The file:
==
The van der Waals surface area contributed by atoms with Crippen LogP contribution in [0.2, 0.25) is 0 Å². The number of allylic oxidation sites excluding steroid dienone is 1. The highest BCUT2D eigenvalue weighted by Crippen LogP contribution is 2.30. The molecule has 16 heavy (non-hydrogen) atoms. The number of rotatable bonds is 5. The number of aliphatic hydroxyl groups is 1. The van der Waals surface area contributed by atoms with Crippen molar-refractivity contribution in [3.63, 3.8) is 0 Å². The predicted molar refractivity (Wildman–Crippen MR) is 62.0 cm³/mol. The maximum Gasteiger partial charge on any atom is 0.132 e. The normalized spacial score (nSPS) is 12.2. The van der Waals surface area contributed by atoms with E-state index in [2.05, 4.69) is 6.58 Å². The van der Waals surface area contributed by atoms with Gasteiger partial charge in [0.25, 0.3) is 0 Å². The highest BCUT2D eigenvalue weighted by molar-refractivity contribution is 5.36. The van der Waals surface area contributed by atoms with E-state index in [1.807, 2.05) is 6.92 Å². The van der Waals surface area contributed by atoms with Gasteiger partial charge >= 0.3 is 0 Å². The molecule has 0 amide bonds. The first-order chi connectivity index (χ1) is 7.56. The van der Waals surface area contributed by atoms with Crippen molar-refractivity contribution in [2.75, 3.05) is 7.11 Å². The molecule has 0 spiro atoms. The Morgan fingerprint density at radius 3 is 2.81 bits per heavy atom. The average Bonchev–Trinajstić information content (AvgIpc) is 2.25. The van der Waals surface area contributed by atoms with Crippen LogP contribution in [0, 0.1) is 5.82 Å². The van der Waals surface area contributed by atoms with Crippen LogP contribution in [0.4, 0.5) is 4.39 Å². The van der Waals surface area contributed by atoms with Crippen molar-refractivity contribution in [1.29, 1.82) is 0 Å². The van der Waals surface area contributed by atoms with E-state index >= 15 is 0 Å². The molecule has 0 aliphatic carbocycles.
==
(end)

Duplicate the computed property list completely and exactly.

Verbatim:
The van der Waals surface area contributed by atoms with Crippen LogP contribution in [0.2, 0.25) is 0 Å². The number of allylic oxidation sites excluding steroid dienone is 1. The highest BCUT2D eigenvalue weighted by Crippen LogP contribution is 2.30. The molecule has 16 heavy (non-hydrogen) atoms. The number of rotatable bonds is 5. The number of aliphatic hydroxyl groups is 1. The van der Waals surface area contributed by atoms with Crippen molar-refractivity contribution in [3.63, 3.8) is 0 Å². The predicted molar refractivity (Wildman–Crippen MR) is 62.0 cm³/mol. The maximum Gasteiger partial charge on any atom is 0.132 e. The normalized spacial score (nSPS) is 12.2. The van der Waals surface area contributed by atoms with E-state index in [2.05, 4.69) is 6.58 Å². The van der Waals surface area contributed by atoms with Gasteiger partial charge in [0.25, 0.3) is 0 Å². The highest BCUT2D eigenvalue weighted by molar-refractivity contribution is 5.36. The van der Waals surface area contributed by atoms with E-state index in [1.807, 2.05) is 6.92 Å². The van der Waals surface area contributed by atoms with Gasteiger partial charge >= 0.3 is 0 Å². The molecule has 0 amide bonds. The first-order chi connectivity index (χ1) is 7.56. The van der Waals surface area contributed by atoms with Crippen molar-refractivity contribution in [2.75, 3.05) is 7.11 Å². The molecule has 0 spiro atoms. The Morgan fingerprint density at radius 3 is 2.81 bits per heavy atom. The average Bonchev–Trinajstić information content (AvgIpc) is 2.25. The van der Waals surface area contributed by atoms with Crippen LogP contribution in [0, 0.1) is 5.82 Å². The van der Waals surface area contributed by atoms with Crippen LogP contribution in [0.4, 0.5) is 4.39 Å². The van der Waals surface area contributed by atoms with Crippen molar-refractivity contribution in [1.29, 1.82) is 0 Å². The van der Waals surface area contributed by atoms with E-state index >= 15 is 0 Å². The molecule has 0 aliphatic carbocycles.